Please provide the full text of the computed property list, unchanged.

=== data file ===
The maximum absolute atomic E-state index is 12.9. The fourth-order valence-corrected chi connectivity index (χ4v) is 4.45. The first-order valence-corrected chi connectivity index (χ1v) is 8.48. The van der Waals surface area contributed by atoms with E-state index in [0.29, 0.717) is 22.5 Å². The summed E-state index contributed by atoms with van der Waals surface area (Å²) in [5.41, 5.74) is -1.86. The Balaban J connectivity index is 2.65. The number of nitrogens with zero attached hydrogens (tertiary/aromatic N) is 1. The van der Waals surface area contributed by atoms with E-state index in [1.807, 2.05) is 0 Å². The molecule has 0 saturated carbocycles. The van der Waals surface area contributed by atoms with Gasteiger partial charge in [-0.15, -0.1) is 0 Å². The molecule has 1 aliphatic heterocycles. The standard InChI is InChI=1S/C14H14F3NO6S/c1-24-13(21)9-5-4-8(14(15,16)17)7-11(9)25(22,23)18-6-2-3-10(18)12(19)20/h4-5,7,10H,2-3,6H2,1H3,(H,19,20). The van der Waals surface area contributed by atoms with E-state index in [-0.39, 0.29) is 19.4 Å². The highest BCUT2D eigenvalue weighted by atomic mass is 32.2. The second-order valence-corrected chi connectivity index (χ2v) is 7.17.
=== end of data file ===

The maximum absolute atomic E-state index is 12.9. The fourth-order valence-corrected chi connectivity index (χ4v) is 4.45. The first-order valence-corrected chi connectivity index (χ1v) is 8.48. The van der Waals surface area contributed by atoms with E-state index in [0.29, 0.717) is 22.5 Å². The summed E-state index contributed by atoms with van der Waals surface area (Å²) in [5.41, 5.74) is -1.86. The Balaban J connectivity index is 2.65. The number of nitrogens with zero attached hydrogens (tertiary/aromatic N) is 1. The van der Waals surface area contributed by atoms with E-state index in [1.807, 2.05) is 0 Å². The molecule has 0 saturated carbocycles. The van der Waals surface area contributed by atoms with Gasteiger partial charge in [-0.15, -0.1) is 0 Å². The molecule has 1 aliphatic heterocycles. The standard InChI is InChI=1S/C14H14F3NO6S/c1-24-13(21)9-5-4-8(14(15,16)17)7-11(9)25(22,23)18-6-2-3-10(18)12(19)20/h4-5,7,10H,2-3,6H2,1H3,(H,19,20). The van der Waals surface area contributed by atoms with E-state index in [-0.39, 0.29) is 19.4 Å². The highest BCUT2D eigenvalue weighted by atomic mass is 32.2. The second-order valence-corrected chi connectivity index (χ2v) is 7.17.